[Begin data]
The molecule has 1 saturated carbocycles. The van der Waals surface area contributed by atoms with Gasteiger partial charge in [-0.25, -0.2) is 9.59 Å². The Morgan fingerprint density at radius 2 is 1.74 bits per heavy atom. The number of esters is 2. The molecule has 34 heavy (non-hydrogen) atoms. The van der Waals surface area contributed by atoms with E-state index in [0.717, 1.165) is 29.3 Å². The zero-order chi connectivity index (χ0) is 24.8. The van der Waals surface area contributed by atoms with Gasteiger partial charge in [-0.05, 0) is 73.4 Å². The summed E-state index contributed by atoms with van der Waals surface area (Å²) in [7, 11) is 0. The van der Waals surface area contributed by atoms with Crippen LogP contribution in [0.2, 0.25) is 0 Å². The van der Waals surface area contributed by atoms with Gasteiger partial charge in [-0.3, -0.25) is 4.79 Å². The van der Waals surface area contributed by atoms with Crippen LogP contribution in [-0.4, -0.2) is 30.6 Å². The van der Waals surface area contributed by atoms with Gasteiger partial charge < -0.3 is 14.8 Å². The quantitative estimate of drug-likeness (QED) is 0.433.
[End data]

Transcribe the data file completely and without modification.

The molecule has 1 saturated carbocycles. The van der Waals surface area contributed by atoms with Gasteiger partial charge in [-0.25, -0.2) is 9.59 Å². The Morgan fingerprint density at radius 2 is 1.74 bits per heavy atom. The number of esters is 2. The molecule has 34 heavy (non-hydrogen) atoms. The van der Waals surface area contributed by atoms with E-state index in [0.717, 1.165) is 29.3 Å². The zero-order chi connectivity index (χ0) is 24.8. The van der Waals surface area contributed by atoms with Gasteiger partial charge in [-0.05, 0) is 73.4 Å². The summed E-state index contributed by atoms with van der Waals surface area (Å²) in [7, 11) is 0. The van der Waals surface area contributed by atoms with Crippen LogP contribution in [0.2, 0.25) is 0 Å². The van der Waals surface area contributed by atoms with Gasteiger partial charge in [-0.3, -0.25) is 4.79 Å². The van der Waals surface area contributed by atoms with Crippen LogP contribution in [-0.4, -0.2) is 30.6 Å². The van der Waals surface area contributed by atoms with Gasteiger partial charge < -0.3 is 14.8 Å². The quantitative estimate of drug-likeness (QED) is 0.433.